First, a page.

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Tips for dealing with car rental problems

Before you get extra insurance for a rental car, know what your existing coverage is

My recent rental car experience was like 90 miles of rough road.

When I arrived to pick up the car, there was no car, despite a reservation. I eventually got a car, but it got a flat tire, so the car was towed 70 miles so I could pick up another car. (Why it was 70 miles when there were locations nearby, I still don't know.)

When I dropped off the second car, I was overcharged. I also paid for insurance I didn't need. (Before you begin to speculate about my intelligence, I can explain.)

To help make sense of my experience, I spoke with my friend Lily La (no relation to me), who spent two years working at a national car rental company. With her help, here are some pearls of car rental wisdom:

Expect delays

Don't assume you'll pick up your car swiftly and go. Even though I made a reservation, there was no car waiting for me when I arrived. (This "Seinfeld" clip sums up the situation well.)

An employee drove me to another location to pick up the car. From the roundabout route, I suspect he got lost. From start to end, it took about 90 minutes to get the car.

La explains that at her former company, a reservation doesn't guarantee that the car of your choosing will await you. Reservations are used for planning, but forces such as supply and demand can affect what you get, where you get it and when.

If you're looking for a quicker pickup and have some flexibility, get your car earlier in the week and near the beginning of the day when fewer people are picking up and dropping off cars, La says.

If one is nearby, get your car at the airport. Many airport car rental locations are open 24 hours and have automated facilities. Keep in mind that renting a car at the airport may be more expensive because of facility charges and taxes.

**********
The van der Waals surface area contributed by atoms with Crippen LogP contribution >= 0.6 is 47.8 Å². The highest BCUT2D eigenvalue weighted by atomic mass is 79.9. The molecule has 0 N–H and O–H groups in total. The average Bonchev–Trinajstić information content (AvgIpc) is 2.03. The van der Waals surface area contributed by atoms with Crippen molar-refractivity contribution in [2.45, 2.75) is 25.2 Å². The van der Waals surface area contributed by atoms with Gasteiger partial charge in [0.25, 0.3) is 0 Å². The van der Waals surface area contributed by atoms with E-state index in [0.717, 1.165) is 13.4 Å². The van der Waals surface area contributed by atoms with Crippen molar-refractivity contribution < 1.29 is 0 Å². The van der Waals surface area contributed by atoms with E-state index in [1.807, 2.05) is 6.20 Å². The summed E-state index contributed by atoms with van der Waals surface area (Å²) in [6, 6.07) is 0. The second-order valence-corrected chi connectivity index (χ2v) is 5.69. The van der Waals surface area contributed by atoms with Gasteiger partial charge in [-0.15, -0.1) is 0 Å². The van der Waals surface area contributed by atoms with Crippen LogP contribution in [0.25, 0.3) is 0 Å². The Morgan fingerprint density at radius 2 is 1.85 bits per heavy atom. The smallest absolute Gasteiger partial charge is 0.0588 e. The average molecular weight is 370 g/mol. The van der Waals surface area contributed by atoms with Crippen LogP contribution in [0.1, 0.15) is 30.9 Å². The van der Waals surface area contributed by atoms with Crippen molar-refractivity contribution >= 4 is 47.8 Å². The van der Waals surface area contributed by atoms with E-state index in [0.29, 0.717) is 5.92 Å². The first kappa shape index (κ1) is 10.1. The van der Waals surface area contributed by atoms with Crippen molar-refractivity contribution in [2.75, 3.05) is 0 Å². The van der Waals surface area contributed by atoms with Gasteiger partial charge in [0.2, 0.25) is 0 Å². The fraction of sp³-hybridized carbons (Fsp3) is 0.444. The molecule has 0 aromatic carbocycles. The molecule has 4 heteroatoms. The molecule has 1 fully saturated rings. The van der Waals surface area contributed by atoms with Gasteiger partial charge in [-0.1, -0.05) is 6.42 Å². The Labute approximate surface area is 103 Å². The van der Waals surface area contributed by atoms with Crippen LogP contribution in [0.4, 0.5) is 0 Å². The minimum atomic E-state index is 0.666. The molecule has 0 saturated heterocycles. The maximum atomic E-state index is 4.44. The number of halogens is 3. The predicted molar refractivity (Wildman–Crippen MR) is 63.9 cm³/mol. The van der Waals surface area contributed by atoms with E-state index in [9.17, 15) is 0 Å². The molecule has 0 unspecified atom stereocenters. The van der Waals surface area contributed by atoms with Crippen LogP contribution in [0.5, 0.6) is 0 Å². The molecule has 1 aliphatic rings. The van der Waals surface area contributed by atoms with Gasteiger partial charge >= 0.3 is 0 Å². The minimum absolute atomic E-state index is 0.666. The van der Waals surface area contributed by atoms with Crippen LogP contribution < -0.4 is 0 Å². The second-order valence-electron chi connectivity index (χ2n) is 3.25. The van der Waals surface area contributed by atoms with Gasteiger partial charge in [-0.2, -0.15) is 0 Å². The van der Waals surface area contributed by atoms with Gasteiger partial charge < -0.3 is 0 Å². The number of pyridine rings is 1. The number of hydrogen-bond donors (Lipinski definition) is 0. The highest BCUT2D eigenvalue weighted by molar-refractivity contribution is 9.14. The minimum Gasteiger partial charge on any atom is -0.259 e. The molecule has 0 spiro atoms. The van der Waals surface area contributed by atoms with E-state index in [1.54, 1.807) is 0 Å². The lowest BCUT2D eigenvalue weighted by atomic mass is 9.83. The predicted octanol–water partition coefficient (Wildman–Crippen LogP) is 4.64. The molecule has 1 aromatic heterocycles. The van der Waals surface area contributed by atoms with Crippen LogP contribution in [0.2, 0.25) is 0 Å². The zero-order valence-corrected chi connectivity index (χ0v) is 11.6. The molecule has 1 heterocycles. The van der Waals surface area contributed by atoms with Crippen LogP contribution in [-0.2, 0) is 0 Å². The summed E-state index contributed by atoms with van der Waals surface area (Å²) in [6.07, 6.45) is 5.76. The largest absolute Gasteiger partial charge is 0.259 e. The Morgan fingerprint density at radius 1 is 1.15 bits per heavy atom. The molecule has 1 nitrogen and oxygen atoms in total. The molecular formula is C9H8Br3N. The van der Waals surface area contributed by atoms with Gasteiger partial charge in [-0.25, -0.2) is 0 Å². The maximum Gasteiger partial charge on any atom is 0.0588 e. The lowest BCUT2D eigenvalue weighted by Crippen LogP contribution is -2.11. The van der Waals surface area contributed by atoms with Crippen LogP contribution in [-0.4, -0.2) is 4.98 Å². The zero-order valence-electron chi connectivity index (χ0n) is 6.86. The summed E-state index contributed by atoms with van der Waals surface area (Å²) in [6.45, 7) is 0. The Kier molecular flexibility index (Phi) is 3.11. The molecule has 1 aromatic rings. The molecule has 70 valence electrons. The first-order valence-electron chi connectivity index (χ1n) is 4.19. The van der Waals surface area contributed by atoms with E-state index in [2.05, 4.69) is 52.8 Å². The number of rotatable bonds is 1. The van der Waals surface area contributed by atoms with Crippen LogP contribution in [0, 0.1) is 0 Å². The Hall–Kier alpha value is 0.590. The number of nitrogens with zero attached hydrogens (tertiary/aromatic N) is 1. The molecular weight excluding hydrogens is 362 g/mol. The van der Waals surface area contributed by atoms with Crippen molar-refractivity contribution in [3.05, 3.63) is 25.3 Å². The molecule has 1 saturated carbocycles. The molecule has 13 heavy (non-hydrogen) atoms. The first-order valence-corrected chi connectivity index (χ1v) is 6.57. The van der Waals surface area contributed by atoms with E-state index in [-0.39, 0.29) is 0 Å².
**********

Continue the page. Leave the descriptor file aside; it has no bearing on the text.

Know what your car insurance covers

You may be pressured to buy rental car insurance. Besides getting customers to upgrade, La recalls that she was strongly encouraged to sell insurance. Before you consider additional coverage, ask your auto insurance company (before you take your trip) what kind of coverage your policy has.

Some credit cards provide insurance as well, although it's often secondary, so check yours.

I neglected to check with my insurance or credit card companies. When an employee asked whether I wanted basic or comprehensive coverage, I tried to decline both. She asked me the name of my insurance company, then told me the company didn’t cover rental cars.

By the time I called my insurance company and confirmed that I had liability coverage but not comprehensive, I had already paid for four days of basic coverage. Had I known, I would not have taken the extra insurance.

Check your car carefully before you take possession of it

Don't just look for dings and dents, and do take pictures of any damage you see on the car. Two hours into my road trip, I noticed that one of the car's mudflaps had become dislodged. Even at fairly low speeds, I could hear the flap rubbing against the tire.

Had I been more careful, I could have gotten this fixed before my trip or chosen a different car. Fortunately for me, a friend was able to secure the mudflap in place.

Check your final bill

When I saw my bill (my partner returned the car for me), I was charged about $3 more a day than the quote in my reservation. A manager I spoke with explained that I was likely charged for the car that I returned rather than the car I drove off with.

Because of the flat tire, I had to exchange my original car for another car, which happened to be a tier higher than my mine. (It was the only one available.)

Dissatisfied? Let others know

I called the car rental company to fix the extra charge on my bill. An employee assured me it would be taken care of. I checked my credit card a week later: no refund.

I asked an assistant manager to refund the insurance charges I was misled into buying. He called my insurance company and defended the extra coverage. After I argued with him for a few minutes, he agreed to refund three of the four days of coverage.

Frustrated with these encounters, I turned to Yelp.

I left a one-star review with my gripes. A couple of days later, someone from the company's social media team responded, asking me to email with more information.

A couple days after I responded, a branch manager called and refunded the remaining day of insurance and fixed the overcharge as well. He sounded happy to do it too.  

jason.la@latimes.com

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